Would you kill one person to save five? Depends if you’re a millennial or not
Unthinkable: Should we be worried about the apparent rise of utilitarianism?
The trolley problem, a classic thought experiment in moral philosophy, as featured in the TV show The Good Place. Photograph: NBC
The western world has been gripped by moral panic in recent years.
The spread of populism. The erosion of trust. The coarsening of dialogue. All these are big concerns but we are missing perhaps a greater and potentially much more troubling change in how people deliberate on moral questions, namely the rise of utilitarianism.
As a way of thinking, it is distinguished from the two other main schools of moral philosophy: virtue theory and deontology (a fancy word for rule-based ethics). Utilitarians measure what’s right and wrong – not by whether an act is good for your character, nor by some abstract commandment – but simply by consequences.
It was an Ulster man, the 18th-century Presbyterian Francis Hutcheson, who came up with one of the most famous formulations of the philosophy, saying you should act in a way to produce “the greatest happiness of the greatest numbers”. The principle has influenced many social reforms over the past 200 years but has also been twisted to legitimise atrocities in the name of “the greater good”.
In recent years, studies have been carried out to measure just how utilitarian we are becoming. The research focuses on a moral conundrum designed in 1967 by the English philosopher Philippa Foot in which people are asked to consider what to do about a runaway tram in different scenarios.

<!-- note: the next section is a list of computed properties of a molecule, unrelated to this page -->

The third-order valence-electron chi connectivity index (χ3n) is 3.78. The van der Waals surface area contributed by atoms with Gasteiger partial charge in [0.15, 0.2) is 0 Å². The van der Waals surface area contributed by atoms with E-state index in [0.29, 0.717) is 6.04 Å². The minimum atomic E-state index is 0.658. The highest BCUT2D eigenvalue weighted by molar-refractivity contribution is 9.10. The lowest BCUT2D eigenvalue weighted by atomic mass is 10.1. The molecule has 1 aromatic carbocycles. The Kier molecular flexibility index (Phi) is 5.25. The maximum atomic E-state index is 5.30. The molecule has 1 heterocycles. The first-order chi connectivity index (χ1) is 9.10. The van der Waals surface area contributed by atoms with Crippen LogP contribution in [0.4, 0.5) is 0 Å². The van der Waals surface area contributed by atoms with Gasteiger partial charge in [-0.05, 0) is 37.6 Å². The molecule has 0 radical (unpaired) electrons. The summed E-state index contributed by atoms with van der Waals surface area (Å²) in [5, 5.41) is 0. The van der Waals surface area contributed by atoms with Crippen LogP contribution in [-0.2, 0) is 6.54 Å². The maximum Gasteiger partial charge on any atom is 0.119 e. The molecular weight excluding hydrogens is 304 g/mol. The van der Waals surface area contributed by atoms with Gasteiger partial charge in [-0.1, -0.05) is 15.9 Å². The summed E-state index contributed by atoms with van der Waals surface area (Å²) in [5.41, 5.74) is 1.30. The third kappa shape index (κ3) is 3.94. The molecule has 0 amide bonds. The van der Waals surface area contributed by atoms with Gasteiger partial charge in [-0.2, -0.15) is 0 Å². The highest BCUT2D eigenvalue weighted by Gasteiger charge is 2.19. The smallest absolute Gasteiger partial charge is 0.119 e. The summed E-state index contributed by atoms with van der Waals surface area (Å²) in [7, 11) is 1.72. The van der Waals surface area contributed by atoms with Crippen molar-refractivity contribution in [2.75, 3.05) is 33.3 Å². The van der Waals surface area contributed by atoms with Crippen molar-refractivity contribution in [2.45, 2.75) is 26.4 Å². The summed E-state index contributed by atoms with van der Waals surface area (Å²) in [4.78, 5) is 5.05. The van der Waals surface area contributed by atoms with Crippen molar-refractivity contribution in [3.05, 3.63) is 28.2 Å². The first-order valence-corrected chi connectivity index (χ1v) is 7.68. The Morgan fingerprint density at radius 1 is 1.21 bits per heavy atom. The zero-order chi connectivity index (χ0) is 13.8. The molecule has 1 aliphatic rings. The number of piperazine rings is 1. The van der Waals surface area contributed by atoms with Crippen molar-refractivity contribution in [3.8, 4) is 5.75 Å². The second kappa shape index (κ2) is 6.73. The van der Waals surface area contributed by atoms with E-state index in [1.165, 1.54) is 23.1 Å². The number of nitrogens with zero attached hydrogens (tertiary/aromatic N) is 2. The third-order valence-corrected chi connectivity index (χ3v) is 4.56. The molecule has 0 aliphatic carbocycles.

This “trolley problem” has entered the cultural mainstream – it crops up in an episode of the NBC series The Good Place. In its detailed form, it presents three scenarios and asks whether one is better than the next.
In the first, “switch” scenario, the empty boxcar is heading towards five workers on the main track and will kill them all unless you pull a switch diverting it onto a side track where one person will be killed.
In the second, “loop” scenario, you can divert the trolley onto a side track that bends back onto the main track. It means killing one person in the knowledge that the collision will bring the trolley to a halt, preventing further casualties on the main line.
In the third, “footbridge” scenario you can stop the train killing the five workers only by pushing a man off a bridge above the track into the train’s path, bringing it to a halt.